Thursday, March 11, 2010

More than one molecular way to adaptively change a phenotype

The authors report on their finding of different mutations in the same gene MC1R affecting different molecular pathways on the way to lighter pigmentation in lizards. There are several likely examples of molecularly divergent phenotypic convergence in humans, some of which may originate in the same gene: MC1R - skin color in Europeans and E. Asians, LCT - lactase persistence in Europe, Middle East, and E. Africa, and probably, adaptation to high altitude in E. Africa, Andes, and Himalayas.

The cool thing about this paper is that they use cell culture to find that even though the mutations are in the same gene, they result in lighter pigmentation through different molecular pathways.

Molecular and functional basis of phenotypic convergence in white lizards at White Sands
Erica Bree Rosenblum, Holger Römpler, Torsten Schöneberg, and Hopi E. Hoekstra
PNAS February 2, 2010 vol. 107 no. 5 2113-2117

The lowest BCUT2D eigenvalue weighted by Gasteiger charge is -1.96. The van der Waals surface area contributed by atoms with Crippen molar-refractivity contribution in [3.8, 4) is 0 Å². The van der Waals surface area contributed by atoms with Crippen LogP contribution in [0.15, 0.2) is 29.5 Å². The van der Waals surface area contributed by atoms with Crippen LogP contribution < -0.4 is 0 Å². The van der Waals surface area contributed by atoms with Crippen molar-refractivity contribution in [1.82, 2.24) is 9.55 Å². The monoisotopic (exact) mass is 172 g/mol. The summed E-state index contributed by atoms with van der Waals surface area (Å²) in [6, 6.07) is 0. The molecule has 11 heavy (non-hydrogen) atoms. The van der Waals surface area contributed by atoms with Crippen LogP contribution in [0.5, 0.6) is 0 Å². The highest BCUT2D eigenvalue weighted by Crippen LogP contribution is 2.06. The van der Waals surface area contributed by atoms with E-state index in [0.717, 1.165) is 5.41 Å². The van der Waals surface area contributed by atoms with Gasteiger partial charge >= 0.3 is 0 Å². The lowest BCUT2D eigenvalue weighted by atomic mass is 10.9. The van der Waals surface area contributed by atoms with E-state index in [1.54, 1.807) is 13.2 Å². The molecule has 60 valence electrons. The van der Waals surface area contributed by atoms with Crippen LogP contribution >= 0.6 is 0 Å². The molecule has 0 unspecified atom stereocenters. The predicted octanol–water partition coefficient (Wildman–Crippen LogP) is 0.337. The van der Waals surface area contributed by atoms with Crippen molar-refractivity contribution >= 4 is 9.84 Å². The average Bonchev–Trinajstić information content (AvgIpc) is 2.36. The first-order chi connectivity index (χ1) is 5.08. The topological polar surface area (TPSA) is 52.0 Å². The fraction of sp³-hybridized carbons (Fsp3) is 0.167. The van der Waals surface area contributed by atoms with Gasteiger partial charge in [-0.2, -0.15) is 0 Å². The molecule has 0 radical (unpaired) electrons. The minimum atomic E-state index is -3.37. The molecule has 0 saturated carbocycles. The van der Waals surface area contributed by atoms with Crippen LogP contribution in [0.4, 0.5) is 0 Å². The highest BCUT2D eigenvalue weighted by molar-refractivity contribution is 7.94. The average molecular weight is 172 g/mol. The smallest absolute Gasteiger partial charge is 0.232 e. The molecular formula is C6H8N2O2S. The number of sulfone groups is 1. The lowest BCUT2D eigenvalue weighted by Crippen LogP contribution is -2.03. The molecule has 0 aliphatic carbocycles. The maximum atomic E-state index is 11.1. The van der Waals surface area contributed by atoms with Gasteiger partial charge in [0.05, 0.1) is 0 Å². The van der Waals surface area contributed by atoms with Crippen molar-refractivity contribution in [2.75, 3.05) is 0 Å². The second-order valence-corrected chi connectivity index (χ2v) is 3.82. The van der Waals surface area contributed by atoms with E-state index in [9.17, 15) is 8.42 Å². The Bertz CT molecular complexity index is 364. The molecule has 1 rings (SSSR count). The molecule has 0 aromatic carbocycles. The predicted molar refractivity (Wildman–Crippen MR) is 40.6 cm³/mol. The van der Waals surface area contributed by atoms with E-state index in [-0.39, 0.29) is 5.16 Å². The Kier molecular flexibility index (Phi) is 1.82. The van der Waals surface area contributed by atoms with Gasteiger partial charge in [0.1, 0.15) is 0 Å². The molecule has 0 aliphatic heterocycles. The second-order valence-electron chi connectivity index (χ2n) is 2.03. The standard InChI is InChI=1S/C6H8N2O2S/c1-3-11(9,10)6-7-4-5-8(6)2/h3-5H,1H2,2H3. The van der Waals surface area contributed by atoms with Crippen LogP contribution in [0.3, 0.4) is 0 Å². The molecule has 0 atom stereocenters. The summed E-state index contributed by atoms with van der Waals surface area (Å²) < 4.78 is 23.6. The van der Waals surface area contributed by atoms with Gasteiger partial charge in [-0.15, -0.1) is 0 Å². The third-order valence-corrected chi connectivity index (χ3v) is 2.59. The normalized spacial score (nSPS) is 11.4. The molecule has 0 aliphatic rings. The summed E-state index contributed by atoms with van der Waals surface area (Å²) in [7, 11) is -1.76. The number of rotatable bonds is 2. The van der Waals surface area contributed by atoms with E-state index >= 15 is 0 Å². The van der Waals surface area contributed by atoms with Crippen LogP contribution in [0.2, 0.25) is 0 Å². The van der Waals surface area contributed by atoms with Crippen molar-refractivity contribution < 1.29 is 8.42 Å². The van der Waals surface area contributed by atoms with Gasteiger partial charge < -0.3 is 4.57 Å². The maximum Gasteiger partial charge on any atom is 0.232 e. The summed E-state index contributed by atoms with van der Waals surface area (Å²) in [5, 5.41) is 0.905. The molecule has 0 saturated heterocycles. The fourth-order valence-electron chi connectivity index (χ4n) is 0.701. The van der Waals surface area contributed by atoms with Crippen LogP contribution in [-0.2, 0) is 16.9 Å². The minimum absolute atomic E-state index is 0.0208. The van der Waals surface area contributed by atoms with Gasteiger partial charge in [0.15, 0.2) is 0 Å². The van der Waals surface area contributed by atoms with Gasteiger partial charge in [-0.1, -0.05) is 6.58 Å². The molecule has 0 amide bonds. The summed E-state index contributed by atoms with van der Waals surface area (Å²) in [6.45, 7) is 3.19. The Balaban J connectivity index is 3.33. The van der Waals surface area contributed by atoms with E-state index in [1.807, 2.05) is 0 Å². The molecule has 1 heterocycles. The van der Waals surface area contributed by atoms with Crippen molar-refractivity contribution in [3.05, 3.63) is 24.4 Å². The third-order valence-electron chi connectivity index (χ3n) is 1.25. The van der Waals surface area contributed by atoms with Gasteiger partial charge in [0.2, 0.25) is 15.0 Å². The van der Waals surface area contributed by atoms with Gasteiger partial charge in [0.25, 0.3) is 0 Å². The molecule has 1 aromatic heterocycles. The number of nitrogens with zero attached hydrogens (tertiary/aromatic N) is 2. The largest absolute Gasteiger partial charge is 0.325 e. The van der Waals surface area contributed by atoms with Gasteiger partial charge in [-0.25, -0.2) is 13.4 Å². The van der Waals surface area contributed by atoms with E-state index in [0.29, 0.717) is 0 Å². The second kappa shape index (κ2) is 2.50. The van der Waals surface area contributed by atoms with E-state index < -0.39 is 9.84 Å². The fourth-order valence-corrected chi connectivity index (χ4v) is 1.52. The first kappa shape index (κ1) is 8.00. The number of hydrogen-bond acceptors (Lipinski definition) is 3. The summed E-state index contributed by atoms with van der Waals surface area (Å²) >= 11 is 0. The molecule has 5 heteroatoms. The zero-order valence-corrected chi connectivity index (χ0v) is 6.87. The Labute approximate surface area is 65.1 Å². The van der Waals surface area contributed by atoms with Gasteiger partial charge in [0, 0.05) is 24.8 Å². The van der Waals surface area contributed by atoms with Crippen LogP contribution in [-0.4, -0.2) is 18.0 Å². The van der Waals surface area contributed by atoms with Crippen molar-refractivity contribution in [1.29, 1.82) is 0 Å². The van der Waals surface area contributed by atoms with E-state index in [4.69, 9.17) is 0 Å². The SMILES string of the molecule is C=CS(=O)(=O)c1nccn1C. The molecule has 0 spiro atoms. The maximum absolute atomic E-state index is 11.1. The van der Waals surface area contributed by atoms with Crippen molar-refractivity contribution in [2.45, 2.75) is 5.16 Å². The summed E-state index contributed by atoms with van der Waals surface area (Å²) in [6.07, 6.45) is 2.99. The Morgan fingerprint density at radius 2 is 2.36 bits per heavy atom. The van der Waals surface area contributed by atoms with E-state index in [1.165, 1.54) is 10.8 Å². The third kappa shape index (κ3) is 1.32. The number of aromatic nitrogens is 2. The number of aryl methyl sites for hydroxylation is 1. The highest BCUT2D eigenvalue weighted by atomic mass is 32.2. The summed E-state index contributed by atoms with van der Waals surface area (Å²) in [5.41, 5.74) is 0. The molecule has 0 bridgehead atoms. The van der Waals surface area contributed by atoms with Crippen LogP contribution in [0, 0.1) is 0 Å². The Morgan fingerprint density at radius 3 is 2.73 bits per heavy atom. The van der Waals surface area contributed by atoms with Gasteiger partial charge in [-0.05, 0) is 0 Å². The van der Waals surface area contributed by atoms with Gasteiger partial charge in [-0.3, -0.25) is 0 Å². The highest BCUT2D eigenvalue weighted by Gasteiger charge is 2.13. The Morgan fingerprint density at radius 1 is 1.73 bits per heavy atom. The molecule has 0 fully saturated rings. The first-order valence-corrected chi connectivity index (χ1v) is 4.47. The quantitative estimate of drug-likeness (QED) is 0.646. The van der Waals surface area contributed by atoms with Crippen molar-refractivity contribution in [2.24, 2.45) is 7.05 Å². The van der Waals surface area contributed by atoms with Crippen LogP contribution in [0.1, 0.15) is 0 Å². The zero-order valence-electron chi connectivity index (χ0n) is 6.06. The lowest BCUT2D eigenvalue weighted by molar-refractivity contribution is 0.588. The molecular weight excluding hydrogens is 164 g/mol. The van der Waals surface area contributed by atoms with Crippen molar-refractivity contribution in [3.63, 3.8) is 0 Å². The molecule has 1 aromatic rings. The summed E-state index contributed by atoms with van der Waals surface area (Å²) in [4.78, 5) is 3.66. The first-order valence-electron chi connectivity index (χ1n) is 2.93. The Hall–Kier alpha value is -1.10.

Abstract: There are many striking examples of phenotypic convergence in nature, in some cases associated with changes in the same genes. But even mutations in the same gene may have different biochemical properties and thus different evolutionary consequences. Here we dissect the molecular mechanism of convergent evolution in three lizard species with blanched coloration on the gypsum dunes of White Sands, New Mexico. These White Sands forms have rapidly evolved cryptic coloration in the last few thousand years, presumably to avoid predation. We use cell-based assays to demonstrate that independent mutations in the same gene underlie the convergent blanched phenotypes in two of the three species. Although the same gene contributes to light phenotypes in these White Sands populations, the specific molecular mechanisms leading to reduced melanin production are different. In one case, mutations affect receptor signaling and in the other, the ability of the receptor to integrate into the melanocyte membrane. These functional differences have important ramifications at the organismal level. Derived alleles in the two species show opposite dominance patterns, which in turn affect their visibility to selection and the spatial distribution of alleles across habitats. Our results demonstrate that even when the same gene is responsible for phenotypic convergence, differences in molecular mechanism can have dramatic consequences on trait expression and ultimately the adaptive trajectory.


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